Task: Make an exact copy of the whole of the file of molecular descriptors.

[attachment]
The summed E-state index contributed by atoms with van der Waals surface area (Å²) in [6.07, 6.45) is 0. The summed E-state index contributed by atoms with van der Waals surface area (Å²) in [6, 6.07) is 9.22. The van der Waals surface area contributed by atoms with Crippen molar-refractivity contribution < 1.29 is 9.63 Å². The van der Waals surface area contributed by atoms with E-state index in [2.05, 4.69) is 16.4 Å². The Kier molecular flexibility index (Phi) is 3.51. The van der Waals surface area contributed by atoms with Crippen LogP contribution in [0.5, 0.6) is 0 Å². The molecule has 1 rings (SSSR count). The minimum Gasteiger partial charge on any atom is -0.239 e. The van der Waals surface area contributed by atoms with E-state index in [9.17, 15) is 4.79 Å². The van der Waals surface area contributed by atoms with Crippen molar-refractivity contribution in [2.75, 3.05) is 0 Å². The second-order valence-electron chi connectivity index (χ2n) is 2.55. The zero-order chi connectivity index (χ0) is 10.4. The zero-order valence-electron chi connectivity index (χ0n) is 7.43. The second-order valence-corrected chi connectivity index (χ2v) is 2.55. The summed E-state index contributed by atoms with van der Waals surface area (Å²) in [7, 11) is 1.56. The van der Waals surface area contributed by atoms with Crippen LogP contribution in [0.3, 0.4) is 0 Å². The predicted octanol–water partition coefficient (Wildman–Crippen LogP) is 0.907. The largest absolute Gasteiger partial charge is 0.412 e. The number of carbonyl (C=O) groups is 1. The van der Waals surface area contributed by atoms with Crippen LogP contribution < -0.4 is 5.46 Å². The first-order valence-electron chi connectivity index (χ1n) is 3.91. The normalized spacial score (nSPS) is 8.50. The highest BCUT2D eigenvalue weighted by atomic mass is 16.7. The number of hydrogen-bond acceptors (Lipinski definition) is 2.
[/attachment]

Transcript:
The summed E-state index contributed by atoms with van der Waals surface area (Å²) in [6.07, 6.45) is 0. The summed E-state index contributed by atoms with van der Waals surface area (Å²) in [6, 6.07) is 9.22. The van der Waals surface area contributed by atoms with Crippen molar-refractivity contribution < 1.29 is 9.63 Å². The van der Waals surface area contributed by atoms with E-state index in [2.05, 4.69) is 16.4 Å². The Kier molecular flexibility index (Phi) is 3.51. The van der Waals surface area contributed by atoms with Crippen LogP contribution in [0.5, 0.6) is 0 Å². The molecule has 1 rings (SSSR count). The minimum Gasteiger partial charge on any atom is -0.239 e. The van der Waals surface area contributed by atoms with E-state index in [9.17, 15) is 4.79 Å². The van der Waals surface area contributed by atoms with Crippen molar-refractivity contribution in [2.75, 3.05) is 0 Å². The second-order valence-electron chi connectivity index (χ2n) is 2.55. The zero-order chi connectivity index (χ0) is 10.4. The zero-order valence-electron chi connectivity index (χ0n) is 7.43. The second-order valence-corrected chi connectivity index (χ2v) is 2.55. The summed E-state index contributed by atoms with van der Waals surface area (Å²) in [7, 11) is 1.56. The van der Waals surface area contributed by atoms with Crippen LogP contribution in [0.3, 0.4) is 0 Å². The predicted octanol–water partition coefficient (Wildman–Crippen LogP) is 0.907. The largest absolute Gasteiger partial charge is 0.412 e. The number of carbonyl (C=O) groups is 1. The van der Waals surface area contributed by atoms with Crippen LogP contribution < -0.4 is 5.46 Å². The first-order valence-electron chi connectivity index (χ1n) is 3.91. The normalized spacial score (nSPS) is 8.50. The highest BCUT2D eigenvalue weighted by atomic mass is 16.7. The number of hydrogen-bond acceptors (Lipinski definition) is 2.